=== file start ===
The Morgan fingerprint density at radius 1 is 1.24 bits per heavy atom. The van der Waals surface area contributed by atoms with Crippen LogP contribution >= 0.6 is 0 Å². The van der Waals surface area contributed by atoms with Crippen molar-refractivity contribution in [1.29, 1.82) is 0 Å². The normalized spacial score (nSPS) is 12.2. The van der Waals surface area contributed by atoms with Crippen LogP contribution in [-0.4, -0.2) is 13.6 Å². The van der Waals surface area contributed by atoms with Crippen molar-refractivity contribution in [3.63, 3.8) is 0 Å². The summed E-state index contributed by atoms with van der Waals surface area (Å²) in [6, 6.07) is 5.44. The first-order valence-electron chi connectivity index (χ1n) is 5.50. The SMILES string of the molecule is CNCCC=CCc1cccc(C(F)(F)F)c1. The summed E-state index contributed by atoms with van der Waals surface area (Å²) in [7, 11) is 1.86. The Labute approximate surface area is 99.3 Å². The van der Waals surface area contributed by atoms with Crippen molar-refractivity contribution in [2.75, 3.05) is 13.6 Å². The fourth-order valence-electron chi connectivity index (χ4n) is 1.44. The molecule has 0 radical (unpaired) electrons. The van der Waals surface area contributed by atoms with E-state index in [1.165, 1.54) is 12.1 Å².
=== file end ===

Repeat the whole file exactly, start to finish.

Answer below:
The Morgan fingerprint density at radius 1 is 1.24 bits per heavy atom. The van der Waals surface area contributed by atoms with Crippen LogP contribution >= 0.6 is 0 Å². The van der Waals surface area contributed by atoms with Crippen molar-refractivity contribution in [1.29, 1.82) is 0 Å². The normalized spacial score (nSPS) is 12.2. The van der Waals surface area contributed by atoms with Crippen LogP contribution in [-0.4, -0.2) is 13.6 Å². The van der Waals surface area contributed by atoms with Crippen molar-refractivity contribution in [3.63, 3.8) is 0 Å². The summed E-state index contributed by atoms with van der Waals surface area (Å²) in [6, 6.07) is 5.44. The first-order valence-electron chi connectivity index (χ1n) is 5.50. The SMILES string of the molecule is CNCCC=CCc1cccc(C(F)(F)F)c1. The summed E-state index contributed by atoms with van der Waals surface area (Å²) in [7, 11) is 1.86. The Labute approximate surface area is 99.3 Å². The van der Waals surface area contributed by atoms with Crippen molar-refractivity contribution in [2.75, 3.05) is 13.6 Å². The fourth-order valence-electron chi connectivity index (χ4n) is 1.44. The molecule has 0 radical (unpaired) electrons. The van der Waals surface area contributed by atoms with E-state index in [1.165, 1.54) is 12.1 Å².